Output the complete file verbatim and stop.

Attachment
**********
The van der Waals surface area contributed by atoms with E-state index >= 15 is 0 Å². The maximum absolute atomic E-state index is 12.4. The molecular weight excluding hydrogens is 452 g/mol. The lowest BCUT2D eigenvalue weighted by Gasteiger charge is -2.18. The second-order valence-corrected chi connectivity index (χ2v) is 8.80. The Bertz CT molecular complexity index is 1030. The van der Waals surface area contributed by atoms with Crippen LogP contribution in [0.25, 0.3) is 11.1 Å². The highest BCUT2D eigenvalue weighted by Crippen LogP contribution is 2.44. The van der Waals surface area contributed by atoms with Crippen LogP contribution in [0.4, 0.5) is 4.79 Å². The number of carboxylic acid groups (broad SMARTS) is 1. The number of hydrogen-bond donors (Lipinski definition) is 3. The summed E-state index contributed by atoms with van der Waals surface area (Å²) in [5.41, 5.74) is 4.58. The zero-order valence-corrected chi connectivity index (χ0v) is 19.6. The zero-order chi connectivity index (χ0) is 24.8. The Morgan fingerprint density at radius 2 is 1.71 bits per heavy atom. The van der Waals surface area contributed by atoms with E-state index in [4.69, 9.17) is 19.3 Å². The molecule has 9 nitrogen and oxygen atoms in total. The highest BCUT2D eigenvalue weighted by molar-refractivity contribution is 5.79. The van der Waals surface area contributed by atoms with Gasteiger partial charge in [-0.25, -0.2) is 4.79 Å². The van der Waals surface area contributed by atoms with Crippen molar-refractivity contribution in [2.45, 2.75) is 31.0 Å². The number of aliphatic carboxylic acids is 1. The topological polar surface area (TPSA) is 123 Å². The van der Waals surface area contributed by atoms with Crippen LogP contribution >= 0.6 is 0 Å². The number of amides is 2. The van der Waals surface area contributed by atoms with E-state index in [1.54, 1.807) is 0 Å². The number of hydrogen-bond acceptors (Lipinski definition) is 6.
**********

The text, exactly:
The van der Waals surface area contributed by atoms with E-state index >= 15 is 0 Å². The maximum absolute atomic E-state index is 12.4. The molecular weight excluding hydrogens is 452 g/mol. The lowest BCUT2D eigenvalue weighted by Gasteiger charge is -2.18. The second-order valence-corrected chi connectivity index (χ2v) is 8.80. The Bertz CT molecular complexity index is 1030. The van der Waals surface area contributed by atoms with Crippen LogP contribution in [0.25, 0.3) is 11.1 Å². The highest BCUT2D eigenvalue weighted by Crippen LogP contribution is 2.44. The van der Waals surface area contributed by atoms with Crippen LogP contribution in [0.4, 0.5) is 4.79 Å². The number of carboxylic acid groups (broad SMARTS) is 1. The number of hydrogen-bond donors (Lipinski definition) is 3. The summed E-state index contributed by atoms with van der Waals surface area (Å²) in [5.41, 5.74) is 4.58. The zero-order valence-corrected chi connectivity index (χ0v) is 19.6. The zero-order chi connectivity index (χ0) is 24.8. The Morgan fingerprint density at radius 2 is 1.71 bits per heavy atom. The van der Waals surface area contributed by atoms with E-state index in [4.69, 9.17) is 19.3 Å². The molecule has 9 nitrogen and oxygen atoms in total. The highest BCUT2D eigenvalue weighted by molar-refractivity contribution is 5.79. The van der Waals surface area contributed by atoms with Gasteiger partial charge in [-0.25, -0.2) is 4.79 Å². The van der Waals surface area contributed by atoms with Crippen molar-refractivity contribution in [2.45, 2.75) is 31.0 Å². The number of aliphatic carboxylic acids is 1. The topological polar surface area (TPSA) is 123 Å². The van der Waals surface area contributed by atoms with Crippen LogP contribution >= 0.6 is 0 Å². The number of amides is 2. The van der Waals surface area contributed by atoms with E-state index in [1.54, 1.807) is 0 Å². The number of hydrogen-bond acceptors (Lipinski definition) is 6.